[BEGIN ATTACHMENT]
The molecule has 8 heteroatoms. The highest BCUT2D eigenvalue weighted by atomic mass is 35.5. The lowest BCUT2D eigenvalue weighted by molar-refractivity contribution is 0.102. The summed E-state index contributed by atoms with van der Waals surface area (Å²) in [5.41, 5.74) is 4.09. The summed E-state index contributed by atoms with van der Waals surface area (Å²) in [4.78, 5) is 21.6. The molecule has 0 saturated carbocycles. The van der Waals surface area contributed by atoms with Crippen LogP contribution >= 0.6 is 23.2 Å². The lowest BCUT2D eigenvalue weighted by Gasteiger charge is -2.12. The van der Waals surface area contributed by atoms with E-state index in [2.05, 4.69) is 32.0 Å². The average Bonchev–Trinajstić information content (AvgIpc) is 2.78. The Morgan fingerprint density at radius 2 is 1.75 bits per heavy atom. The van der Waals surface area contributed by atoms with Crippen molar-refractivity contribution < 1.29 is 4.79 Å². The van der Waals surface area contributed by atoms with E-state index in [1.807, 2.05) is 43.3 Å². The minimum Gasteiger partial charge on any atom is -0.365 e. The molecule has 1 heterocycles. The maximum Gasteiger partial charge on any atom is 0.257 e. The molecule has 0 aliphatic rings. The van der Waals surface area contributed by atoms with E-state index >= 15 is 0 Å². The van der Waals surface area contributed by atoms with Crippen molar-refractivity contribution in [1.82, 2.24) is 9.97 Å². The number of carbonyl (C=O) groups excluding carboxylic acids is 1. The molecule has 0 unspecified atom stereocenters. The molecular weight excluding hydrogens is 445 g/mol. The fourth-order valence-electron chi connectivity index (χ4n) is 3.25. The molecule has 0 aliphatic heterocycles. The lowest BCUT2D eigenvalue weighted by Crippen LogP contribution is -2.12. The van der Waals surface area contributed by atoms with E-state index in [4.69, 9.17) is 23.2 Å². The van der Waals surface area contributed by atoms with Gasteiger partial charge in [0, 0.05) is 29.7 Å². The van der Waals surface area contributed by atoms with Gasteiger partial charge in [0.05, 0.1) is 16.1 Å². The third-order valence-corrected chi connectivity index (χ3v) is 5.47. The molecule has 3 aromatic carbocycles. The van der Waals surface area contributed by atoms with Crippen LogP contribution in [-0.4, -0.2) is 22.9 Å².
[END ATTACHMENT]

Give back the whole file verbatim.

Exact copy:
The molecule has 8 heteroatoms. The highest BCUT2D eigenvalue weighted by atomic mass is 35.5. The lowest BCUT2D eigenvalue weighted by molar-refractivity contribution is 0.102. The summed E-state index contributed by atoms with van der Waals surface area (Å²) in [5.41, 5.74) is 4.09. The summed E-state index contributed by atoms with van der Waals surface area (Å²) in [4.78, 5) is 21.6. The molecule has 0 saturated carbocycles. The van der Waals surface area contributed by atoms with Crippen LogP contribution >= 0.6 is 23.2 Å². The lowest BCUT2D eigenvalue weighted by Gasteiger charge is -2.12. The van der Waals surface area contributed by atoms with E-state index in [2.05, 4.69) is 32.0 Å². The average Bonchev–Trinajstić information content (AvgIpc) is 2.78. The Morgan fingerprint density at radius 2 is 1.75 bits per heavy atom. The van der Waals surface area contributed by atoms with Crippen molar-refractivity contribution < 1.29 is 4.79 Å². The van der Waals surface area contributed by atoms with E-state index in [1.807, 2.05) is 43.3 Å². The minimum Gasteiger partial charge on any atom is -0.365 e. The molecule has 1 heterocycles. The maximum Gasteiger partial charge on any atom is 0.257 e. The molecule has 0 aliphatic rings. The van der Waals surface area contributed by atoms with E-state index >= 15 is 0 Å². The van der Waals surface area contributed by atoms with Crippen molar-refractivity contribution in [1.82, 2.24) is 9.97 Å². The number of carbonyl (C=O) groups excluding carboxylic acids is 1. The molecule has 0 unspecified atom stereocenters. The molecular weight excluding hydrogens is 445 g/mol. The fourth-order valence-electron chi connectivity index (χ4n) is 3.25. The molecule has 0 aliphatic heterocycles. The lowest BCUT2D eigenvalue weighted by Crippen LogP contribution is -2.12. The van der Waals surface area contributed by atoms with E-state index in [4.69, 9.17) is 23.2 Å². The van der Waals surface area contributed by atoms with Gasteiger partial charge in [0, 0.05) is 29.7 Å². The van der Waals surface area contributed by atoms with Gasteiger partial charge in [0.05, 0.1) is 16.1 Å². The third-order valence-corrected chi connectivity index (χ3v) is 5.47. The molecule has 3 aromatic carbocycles. The van der Waals surface area contributed by atoms with Crippen LogP contribution in [-0.4, -0.2) is 22.9 Å².